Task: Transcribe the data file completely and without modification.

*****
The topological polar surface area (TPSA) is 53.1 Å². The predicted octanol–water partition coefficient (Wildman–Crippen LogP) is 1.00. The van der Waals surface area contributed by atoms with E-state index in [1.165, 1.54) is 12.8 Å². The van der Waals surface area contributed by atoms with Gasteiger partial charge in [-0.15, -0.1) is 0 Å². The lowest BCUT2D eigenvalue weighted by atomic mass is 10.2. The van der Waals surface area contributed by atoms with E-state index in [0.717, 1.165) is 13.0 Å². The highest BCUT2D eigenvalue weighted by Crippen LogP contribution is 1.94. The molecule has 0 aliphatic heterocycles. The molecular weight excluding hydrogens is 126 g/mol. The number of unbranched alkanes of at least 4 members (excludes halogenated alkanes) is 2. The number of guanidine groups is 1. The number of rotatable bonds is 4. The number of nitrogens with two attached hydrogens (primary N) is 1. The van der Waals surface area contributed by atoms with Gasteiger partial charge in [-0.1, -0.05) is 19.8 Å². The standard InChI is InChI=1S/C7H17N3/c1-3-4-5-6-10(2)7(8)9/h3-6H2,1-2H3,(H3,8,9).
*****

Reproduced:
The topological polar surface area (TPSA) is 53.1 Å². The predicted octanol–water partition coefficient (Wildman–Crippen LogP) is 1.00. The van der Waals surface area contributed by atoms with E-state index in [1.165, 1.54) is 12.8 Å². The van der Waals surface area contributed by atoms with Gasteiger partial charge in [-0.15, -0.1) is 0 Å². The lowest BCUT2D eigenvalue weighted by atomic mass is 10.2. The van der Waals surface area contributed by atoms with E-state index in [0.717, 1.165) is 13.0 Å². The highest BCUT2D eigenvalue weighted by Crippen LogP contribution is 1.94. The molecule has 0 aliphatic heterocycles. The molecular weight excluding hydrogens is 126 g/mol. The number of unbranched alkanes of at least 4 members (excludes halogenated alkanes) is 2. The number of guanidine groups is 1. The number of rotatable bonds is 4. The number of nitrogens with two attached hydrogens (primary N) is 1. The van der Waals surface area contributed by atoms with Gasteiger partial charge in [-0.1, -0.05) is 19.8 Å². The standard InChI is InChI=1S/C7H17N3/c1-3-4-5-6-10(2)7(8)9/h3-6H2,1-2H3,(H3,8,9).